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  1. #1
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    C++ Type Conversion

    I need to convert from type "char (*)[256]" to "char*" because I have a function that requires it. I have tried changing the function, I have tried all kinds of things, but none have worked. I have tried casting too. Anyone have any suggestions. What I am trying to do is copy a string onto a fixed size character array, and I have having more trouble that I should. Any help would be appreciated.

  • #2
    Regular Coder ralph l mayo's Avatar
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    Code:
    void some_func(char* ch);
    // ...
    char* cha[256]; 
    // ...
    some_func(*cha); // equivalent to some_func(cha[0]);
    edit, NB: string in C++ means std::string, you're talking about C strings here. Unless this is an assignment or you have some very specific need (ie, to actually treat some data as an array of characters rather than as a contiguous string) you probably don't want to use C strings.

    Moreover, you should realize that you can't convert char* [256] to char* at all because they're not at all the same: the former is an array of the latter. You can either select one of the C strings with bracket notation or dereference it to get the first one, per above.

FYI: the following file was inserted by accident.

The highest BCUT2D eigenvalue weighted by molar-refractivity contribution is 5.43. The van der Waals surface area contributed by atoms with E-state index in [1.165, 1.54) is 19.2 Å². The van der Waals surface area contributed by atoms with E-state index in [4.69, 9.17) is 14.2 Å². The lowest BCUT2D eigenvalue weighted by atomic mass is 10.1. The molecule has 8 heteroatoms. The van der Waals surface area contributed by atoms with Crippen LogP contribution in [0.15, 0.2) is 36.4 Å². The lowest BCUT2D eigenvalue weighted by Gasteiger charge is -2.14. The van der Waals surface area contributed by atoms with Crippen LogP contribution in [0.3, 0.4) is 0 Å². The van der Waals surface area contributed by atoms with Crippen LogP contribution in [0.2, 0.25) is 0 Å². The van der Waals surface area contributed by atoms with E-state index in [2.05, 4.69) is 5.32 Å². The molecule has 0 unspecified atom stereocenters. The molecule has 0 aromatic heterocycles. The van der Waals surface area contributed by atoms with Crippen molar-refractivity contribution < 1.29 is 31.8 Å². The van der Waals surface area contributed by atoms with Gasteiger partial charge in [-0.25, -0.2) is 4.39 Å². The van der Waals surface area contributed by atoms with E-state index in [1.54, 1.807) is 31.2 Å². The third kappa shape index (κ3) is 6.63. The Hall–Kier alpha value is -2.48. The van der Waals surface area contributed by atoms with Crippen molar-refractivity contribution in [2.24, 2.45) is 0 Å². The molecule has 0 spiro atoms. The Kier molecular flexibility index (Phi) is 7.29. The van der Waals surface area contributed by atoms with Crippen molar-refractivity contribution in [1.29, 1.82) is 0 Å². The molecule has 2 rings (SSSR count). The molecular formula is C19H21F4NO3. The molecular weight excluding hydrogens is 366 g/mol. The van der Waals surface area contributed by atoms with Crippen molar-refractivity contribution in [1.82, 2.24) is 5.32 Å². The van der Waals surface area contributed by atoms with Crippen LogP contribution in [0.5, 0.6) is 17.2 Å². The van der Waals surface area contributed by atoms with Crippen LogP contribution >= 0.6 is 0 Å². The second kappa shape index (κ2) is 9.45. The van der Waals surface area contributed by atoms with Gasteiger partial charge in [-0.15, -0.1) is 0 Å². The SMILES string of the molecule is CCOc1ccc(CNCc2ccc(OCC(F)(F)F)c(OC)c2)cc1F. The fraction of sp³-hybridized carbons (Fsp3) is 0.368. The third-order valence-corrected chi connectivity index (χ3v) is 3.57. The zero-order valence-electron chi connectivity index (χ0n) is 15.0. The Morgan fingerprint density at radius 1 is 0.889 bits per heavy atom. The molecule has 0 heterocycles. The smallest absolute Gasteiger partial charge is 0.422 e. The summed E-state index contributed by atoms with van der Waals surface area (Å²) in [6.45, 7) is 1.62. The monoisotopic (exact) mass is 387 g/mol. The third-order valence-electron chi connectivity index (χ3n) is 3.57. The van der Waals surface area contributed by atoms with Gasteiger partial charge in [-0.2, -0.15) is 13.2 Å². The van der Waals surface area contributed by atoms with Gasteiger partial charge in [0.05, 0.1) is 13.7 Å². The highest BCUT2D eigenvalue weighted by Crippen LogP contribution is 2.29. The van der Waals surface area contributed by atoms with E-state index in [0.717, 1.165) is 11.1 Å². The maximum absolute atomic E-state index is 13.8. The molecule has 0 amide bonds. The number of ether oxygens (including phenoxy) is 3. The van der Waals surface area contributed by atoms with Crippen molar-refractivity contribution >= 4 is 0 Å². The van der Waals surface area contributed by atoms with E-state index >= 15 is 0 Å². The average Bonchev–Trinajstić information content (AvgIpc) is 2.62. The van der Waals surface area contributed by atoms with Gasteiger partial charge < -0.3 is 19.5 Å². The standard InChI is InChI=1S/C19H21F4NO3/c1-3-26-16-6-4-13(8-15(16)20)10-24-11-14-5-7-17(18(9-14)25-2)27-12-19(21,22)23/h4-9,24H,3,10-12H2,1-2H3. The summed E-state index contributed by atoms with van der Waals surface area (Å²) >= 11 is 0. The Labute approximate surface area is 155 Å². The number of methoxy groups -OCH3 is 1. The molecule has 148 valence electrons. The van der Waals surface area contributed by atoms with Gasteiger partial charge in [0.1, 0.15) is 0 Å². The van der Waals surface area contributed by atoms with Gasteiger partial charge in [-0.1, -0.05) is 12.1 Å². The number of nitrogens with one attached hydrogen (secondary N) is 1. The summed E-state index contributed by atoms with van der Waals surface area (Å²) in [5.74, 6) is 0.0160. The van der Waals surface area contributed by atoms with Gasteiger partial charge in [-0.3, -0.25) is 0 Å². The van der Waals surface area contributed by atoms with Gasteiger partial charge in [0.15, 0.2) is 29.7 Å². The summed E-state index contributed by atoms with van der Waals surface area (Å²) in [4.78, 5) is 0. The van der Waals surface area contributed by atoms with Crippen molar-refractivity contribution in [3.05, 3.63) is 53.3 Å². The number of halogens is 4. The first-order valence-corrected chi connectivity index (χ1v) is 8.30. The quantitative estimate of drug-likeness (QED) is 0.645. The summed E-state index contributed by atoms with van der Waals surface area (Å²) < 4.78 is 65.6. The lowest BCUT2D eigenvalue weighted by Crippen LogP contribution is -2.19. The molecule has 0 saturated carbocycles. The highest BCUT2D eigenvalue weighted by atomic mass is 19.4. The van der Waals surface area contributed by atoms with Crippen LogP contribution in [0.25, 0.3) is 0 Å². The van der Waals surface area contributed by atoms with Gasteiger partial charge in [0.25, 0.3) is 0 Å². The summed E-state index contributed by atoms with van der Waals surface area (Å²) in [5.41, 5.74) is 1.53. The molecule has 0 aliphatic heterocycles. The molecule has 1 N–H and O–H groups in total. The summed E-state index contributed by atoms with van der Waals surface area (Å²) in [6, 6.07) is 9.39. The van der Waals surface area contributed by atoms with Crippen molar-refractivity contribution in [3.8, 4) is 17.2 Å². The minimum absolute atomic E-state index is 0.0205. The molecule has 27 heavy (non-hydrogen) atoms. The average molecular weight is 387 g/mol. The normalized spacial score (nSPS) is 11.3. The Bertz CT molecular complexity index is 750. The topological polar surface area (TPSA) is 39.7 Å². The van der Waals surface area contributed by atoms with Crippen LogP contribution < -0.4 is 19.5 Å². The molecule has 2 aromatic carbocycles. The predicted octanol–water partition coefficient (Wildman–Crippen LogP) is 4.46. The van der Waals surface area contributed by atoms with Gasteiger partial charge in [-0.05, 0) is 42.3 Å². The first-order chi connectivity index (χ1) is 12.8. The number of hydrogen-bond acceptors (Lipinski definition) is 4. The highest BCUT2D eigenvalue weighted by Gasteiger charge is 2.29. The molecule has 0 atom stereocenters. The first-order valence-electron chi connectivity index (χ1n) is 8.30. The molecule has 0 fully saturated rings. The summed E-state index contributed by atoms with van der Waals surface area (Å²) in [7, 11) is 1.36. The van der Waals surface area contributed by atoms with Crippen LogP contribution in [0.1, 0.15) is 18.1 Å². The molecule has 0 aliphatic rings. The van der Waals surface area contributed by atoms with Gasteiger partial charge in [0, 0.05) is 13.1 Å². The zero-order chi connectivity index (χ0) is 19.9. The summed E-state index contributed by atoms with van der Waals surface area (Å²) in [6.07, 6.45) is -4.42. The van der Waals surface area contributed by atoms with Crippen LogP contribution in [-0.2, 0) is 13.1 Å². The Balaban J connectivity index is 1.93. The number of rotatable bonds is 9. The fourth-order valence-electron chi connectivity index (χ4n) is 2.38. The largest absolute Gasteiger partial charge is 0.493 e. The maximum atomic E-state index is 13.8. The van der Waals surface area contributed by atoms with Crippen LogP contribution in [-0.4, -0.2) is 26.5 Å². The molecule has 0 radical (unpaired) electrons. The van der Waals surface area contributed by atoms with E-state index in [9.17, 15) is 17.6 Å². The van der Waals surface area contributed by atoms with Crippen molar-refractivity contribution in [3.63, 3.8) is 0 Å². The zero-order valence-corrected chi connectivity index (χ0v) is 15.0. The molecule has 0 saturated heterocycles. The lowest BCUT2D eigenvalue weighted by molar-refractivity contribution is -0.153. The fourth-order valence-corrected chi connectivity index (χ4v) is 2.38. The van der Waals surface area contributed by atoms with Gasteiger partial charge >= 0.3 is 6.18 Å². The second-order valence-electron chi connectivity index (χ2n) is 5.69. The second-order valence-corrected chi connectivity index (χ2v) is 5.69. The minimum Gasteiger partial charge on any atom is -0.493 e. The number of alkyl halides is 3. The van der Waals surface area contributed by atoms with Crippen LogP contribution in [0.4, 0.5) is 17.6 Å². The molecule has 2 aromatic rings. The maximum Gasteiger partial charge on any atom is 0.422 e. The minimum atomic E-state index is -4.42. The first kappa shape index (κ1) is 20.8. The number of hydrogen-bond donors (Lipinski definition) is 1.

Last edited by ralph l mayo; 11-19-2008 at 04:11 AM.

  • #3
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    I am doing an assignment for my unix class and we have having to do stuff with semaphores and shared memory and all of those things run on C-Strings. I guess I need to see if there is another way to do this stuff then.

  • #4
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    Quote Originally Posted by chiefbutz View Post
    I am doing an assignment for my unix class and we have having to do stuff with semaphores and shared memory and all of those things run on C-Strings. I guess I need to see if there is another way to do this stuff then.
    strings are \0 terminated so this is usual:
    Code:
    void myfunc(char * mystring){
      char * localstring = mystring;
      while(*localstring){ // at end of the string is \0, => false
         // do something with *localstring which is a char
         // next position
         localstring++;
      }
    }
    regards

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    chiefbutz (11-19-2008)

  • #5
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    Thanks, I figured out something that I should have thought of earlier. I am using a for loop to copy each character over one by one. It isn't efficient, but it works.


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